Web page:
For example, if you win, do you think you won because you're so smart, or because you worked so hard, or both? If some people are upset with you, do you think they're upset because they're "mean and stupid" or because you're doing something to get everybody upset? If you failed at something, is it because you can never do anything right or because you misjudged or overlooked something?

A large part of our explanatory style today is shaped by how others around us, when we were growing up, explained the relationship between various causes and effects. We utilize that understanding of the cause and effect in understanding the events that are happening to us today.

Say for example, you were told as a child that the reason you were punished at the school and not the other kid was because the teacher didn't like you, you learned four things about the world and yourself: one, some grownups are mean and they don't like you; second they can be mean and arbitrary; third, you are not responsible for your actions and fourth, you don't have control over what happens to you.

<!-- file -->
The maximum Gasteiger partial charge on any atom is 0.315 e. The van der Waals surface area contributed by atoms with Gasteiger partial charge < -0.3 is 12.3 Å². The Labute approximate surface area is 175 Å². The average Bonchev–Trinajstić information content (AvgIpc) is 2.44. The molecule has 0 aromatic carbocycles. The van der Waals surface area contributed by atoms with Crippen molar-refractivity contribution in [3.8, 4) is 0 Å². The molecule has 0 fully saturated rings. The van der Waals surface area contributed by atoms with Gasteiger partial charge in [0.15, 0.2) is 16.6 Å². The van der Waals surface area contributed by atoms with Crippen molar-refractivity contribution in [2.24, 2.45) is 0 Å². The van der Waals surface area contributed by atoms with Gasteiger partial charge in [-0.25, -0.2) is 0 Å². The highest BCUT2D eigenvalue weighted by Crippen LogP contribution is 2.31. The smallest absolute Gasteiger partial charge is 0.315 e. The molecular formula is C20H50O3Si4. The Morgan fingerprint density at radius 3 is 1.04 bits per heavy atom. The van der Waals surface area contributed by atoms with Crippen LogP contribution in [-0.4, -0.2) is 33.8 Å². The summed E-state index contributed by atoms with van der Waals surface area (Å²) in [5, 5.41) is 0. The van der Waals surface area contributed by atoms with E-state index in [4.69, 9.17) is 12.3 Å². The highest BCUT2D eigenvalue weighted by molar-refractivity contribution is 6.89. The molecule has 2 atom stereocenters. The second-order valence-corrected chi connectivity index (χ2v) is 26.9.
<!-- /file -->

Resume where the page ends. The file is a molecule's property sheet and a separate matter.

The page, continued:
It would also be a wrong learning to blame the child for everything that goes wrong. You have to listen to the whole story and ask pertinent questions to explain both the sides. During the early stages, a child's understanding regarding the cause of the good and bad events is largely shaped by the explanations given by significant others in his or her life. Therefore, we have to be objective in how we explain the cause of events to our children.

By assuming the rightful responsibility, you are in control of your life. By shifting blame on others or the circumstances, they control your life. However, blaming yourself for something that's not your fault, you weaken your power.

According to Ralph Waldo Emerson, to succeed in life is "to win the respect of intelligent people and affection of people…to appreciate beauty, to find the best in others; to leave the world a bit better."

Return to Self Help 

Copyright 2002, Mind Publications 


Click for Dr. Sharma's credentials
Dr. Vijai Sharma
Your Life Coach
By Telephone

Feedback- Let us know how we are doing

Terms and Conditions

Web site designed and maintained by Chanda Taylor